To enable Catholic Charities to continue to do its vital work, the 21st Annual Catholic Charities Christmas Appeal is taking place now through January 2023. A donation strengthens Catholic Charities to provide this much-needed support. This is accomplished through more than 35 programs in locations throughout the 10-county Diocese. These programs annually support more than 100,000 individuals and families in ways both large and small.

Bishop Frank J. Dewane noted that the support of Catholic Charities by the faithful of Southwest Florida is inspiring, as was witnessed in the aftermath of Hurricane Ian, and is critical to ensure “our brothers and sisters in Christ continue to receive the help and support they need. Please remember that every number represents a child, family or individual who relies on the support of Catholic Charities to get through a crisis. Catholic Charities does a wonderful job in providing programs that not only help in a crisis, but assist in improving daily the lives of those they reach.”

Eddie Gloria, CEO of Catholic Charities DOV said a gift to the Catholic Charities Christmas Appeal will aid in the fight to end hunger, homelessness, human trafficking and will help support disaster relief, behavioral health, and education services.

“Your gift makes an impact,” Gloria said. “It is because of donations like yours we were able to supply food and pantry services to 195,354 people, assist 1,513 with housing, offer support to 5,020 victims of human trafficking, help 4,660 people with behavioral health services, and provide 14,007 educational services to children and adults, all in one year.”

One success story during 2022 was from Alexa, a recent graduate of Our Mother’s House, a residential program for mothers and their children who might otherwise be homeless.

Alexa came to Catholic Charities as a new mother with an infant only weeks old; she had nowhere to live, no resources to care for her son, no job, income, or hope for the future. She moved into Our Mother’s House and, during her 2-years there she not only finished her college degree but landed a high-paying project management position with one of the nation’s largest pharmaceutical companies.

On her last day, while saying goodbyes, Alexa said, “Thank you for providing me with the help I needed to get back on my feet. Now I feel joy, and I’m hopeful about the future – because now I have one.”

Gloria said Alexa’s story is one of the many positive outcomes Catholic Charities has been privileged to support during the past year, and she is one of many who are “prepared for the possibilities of tomorrow because of donations like yours.”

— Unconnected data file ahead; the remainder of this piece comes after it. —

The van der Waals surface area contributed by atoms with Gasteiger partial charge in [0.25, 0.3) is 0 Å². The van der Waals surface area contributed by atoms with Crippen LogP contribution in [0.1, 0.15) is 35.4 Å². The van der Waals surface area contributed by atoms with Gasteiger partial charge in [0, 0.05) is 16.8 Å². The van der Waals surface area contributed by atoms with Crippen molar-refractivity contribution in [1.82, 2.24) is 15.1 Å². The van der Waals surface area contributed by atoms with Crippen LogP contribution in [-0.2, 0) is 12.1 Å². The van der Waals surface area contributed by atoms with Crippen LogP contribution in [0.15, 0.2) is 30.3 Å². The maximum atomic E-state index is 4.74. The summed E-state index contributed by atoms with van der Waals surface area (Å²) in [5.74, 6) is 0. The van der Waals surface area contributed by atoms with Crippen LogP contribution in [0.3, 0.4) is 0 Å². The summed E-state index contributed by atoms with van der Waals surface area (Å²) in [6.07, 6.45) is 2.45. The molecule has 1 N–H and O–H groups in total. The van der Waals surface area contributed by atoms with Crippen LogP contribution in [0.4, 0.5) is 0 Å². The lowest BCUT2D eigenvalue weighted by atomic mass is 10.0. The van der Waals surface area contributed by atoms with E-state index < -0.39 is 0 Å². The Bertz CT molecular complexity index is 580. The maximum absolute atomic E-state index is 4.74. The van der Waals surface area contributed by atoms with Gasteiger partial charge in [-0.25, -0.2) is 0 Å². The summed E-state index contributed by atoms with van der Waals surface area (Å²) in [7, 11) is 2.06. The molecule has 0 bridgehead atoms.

The Christmas Appeal is also a thoughtful opportunity to give in memory of a loved one or to honor a family member or friend. Catholic Charities will send a Christmas card telling the special person about your generous gift.

To donate please mail a contribution to Catholic Charities, Diocese of Venice, Inc., 1000 Pinebrook Road, Venice, FL 34285, or visit www.catholiccharitiesdov.org.

Schools continue to rebound from Ian

The welcoming back of students and faculty at Epiphany Cathedral Catholic School on Oct. 10, 2022, was the result of the hard work of many. The joy everyone felt to gather for morning prayer was electric.

The school was ravaged by Hurricane Ian on Sept. 28 when a large portion of the roof ripped off, allowing water to pour into classrooms. Faculty, families, volunteers and contractors have worked hard since the storm to clean up the mess and ensure the school was safe to open.

Father John Belmonte, SJ, Superintendent of Catholic Education, said the repairs will take time, but a creative use of the available space allowed everyone to return to the classroom, even if it wasn’t in the same exact room as before the hurricane.

Msgr. Patrick Dubois, Rector of Epiphany Cathedral, was present for the opening prayer service and offered a special blessing with holy water, just as he did on the first day of school in early August. This time, the blessing included prayers for families struggling to recover from losses caused by Ian, and also to thank the Lord that they were all reunited in praise of God.

By Oct. 10, all but four of the 15 Diocesan Catholic schools had reopened, with the exceptions being St Charles Borromeo Catholic School in Port Charlotte, St. Andrew Catholic School in Cape Coral, along with St. Francis Xavier Catholic School and Bishop Verot Catholic High School, both in Fort Myers. Each of those schools had some damage and are expected to resume classes by Oct. 18. The delays in reopening were primarily due to a lack of power and reliable drinking water in the impacted areas.

“It was too soon,” Father Belmonte said. “The extra time allowed us to work out logistical issues for mitigating and repairing damage while ensuring the faculty, staff and Catholic school families were more secure and prepared to return following the devastation of Hurricane Ian.”

The Diocesan schools that were spared the worst of the hurricane quickly rallied to collect needed emergency supplies to deliver to the schools in Lee and Charlotte counties.